The world's best-selling astronomy magazine offers you the most exciting, visually stunning, and timely coverage of the heavens above. Each monthly issue includes expert science reporting, vivid color photography, complete sky coverage, spot-on observing tips, informative telescope reviews, and much more! All this in an easy-to-understand, user-friendly style that's perfect for astronomers at any level.
It began with a bang
Our universe’s earliest moments are the hardest to explore. But they hold the key to understanding the cosmos.
Inflating the universe
In a trillionth of a trillionth of a trillionth of a second, our universe underwent a growth spurt that shaped the structure we see today.
The emergence of matter
The universe forged the first elements within minutes of its birth through the process of Big Bang nucleosynthesis.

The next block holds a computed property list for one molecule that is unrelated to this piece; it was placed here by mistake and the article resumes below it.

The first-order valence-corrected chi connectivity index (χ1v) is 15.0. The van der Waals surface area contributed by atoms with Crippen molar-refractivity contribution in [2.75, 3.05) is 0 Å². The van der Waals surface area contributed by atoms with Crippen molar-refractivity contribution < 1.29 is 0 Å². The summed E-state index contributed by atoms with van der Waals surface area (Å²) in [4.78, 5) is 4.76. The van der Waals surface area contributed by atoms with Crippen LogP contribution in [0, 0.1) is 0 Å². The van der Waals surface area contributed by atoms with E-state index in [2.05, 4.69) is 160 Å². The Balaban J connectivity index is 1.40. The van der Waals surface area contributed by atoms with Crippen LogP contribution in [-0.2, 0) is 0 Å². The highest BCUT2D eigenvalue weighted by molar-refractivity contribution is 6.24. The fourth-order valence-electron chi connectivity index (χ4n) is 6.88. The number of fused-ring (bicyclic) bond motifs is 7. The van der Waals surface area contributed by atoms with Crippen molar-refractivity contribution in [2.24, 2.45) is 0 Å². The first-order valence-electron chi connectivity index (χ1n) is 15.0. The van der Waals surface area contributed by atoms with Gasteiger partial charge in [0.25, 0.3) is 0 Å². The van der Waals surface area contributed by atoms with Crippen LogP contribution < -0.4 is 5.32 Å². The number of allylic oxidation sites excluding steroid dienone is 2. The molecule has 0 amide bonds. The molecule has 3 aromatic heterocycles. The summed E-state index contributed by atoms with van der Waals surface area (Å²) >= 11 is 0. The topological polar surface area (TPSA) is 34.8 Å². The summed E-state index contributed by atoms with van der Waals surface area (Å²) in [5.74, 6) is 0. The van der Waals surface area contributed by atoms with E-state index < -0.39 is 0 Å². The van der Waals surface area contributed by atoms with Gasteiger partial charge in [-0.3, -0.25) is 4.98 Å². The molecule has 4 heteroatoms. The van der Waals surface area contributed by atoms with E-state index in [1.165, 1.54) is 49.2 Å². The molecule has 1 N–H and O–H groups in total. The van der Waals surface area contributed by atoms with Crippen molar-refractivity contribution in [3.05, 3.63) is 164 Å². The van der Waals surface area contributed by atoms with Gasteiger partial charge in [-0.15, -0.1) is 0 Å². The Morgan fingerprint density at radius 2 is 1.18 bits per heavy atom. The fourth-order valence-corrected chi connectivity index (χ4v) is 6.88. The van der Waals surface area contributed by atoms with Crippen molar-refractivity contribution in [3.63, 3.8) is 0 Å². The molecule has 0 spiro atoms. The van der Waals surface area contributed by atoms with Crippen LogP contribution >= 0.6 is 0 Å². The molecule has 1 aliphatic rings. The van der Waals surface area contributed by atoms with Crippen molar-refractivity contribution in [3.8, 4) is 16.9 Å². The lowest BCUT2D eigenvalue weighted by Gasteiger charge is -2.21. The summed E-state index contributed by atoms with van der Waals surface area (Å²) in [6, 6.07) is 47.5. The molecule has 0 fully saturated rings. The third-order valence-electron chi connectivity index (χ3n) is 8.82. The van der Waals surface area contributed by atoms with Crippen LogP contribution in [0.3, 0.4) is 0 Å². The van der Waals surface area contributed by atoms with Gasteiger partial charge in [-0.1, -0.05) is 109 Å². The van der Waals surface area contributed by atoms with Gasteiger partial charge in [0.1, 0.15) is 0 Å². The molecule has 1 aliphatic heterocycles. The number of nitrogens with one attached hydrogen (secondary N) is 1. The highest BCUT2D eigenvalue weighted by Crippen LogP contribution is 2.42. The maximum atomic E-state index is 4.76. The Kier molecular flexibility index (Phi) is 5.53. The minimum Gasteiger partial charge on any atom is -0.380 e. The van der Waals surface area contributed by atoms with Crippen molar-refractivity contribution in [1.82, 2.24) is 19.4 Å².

The cosmic dark ages
For millennia, a hydrogen fog permeated the universe, trapping light.
The first stars are born
They lived fast, died young, and seeded the cosmos with material for future generations.
How to build a galaxy
About 13 billion years ago, our galaxy formed in the wake of the Big Bang.
Our solar system’s origin
Researchers know how the Sun shines — but how did it form?
The origins of life on Earth
An asteroid impact may have killed the dinosaurs, but earlier cosmic strikes could have helped spawn life in the first place.
Looking for life in the universe
Possibilities for extraterrestrial life seem limitless, but a few scientific rules can help us find it.
The Big Crunch vs. the Big Freeze
Astronomers once thought the universe could collapse into a Big Crunch. Now most agree it will end with a Big Freeze.
The mystery of dark energy
The universe isn’t just expanding, it’s accelerating.
Exploring the shape of space-time
The afterglow of the Big Bang reveals the geometry of the universe.
How black holes die
Long after the last stars fade, black holes will herald the end of the universe with a spectacular show of fireworks.
A cold, lonely death
Everything — from creatures to stars to black holes — will eventually decay into nothingness.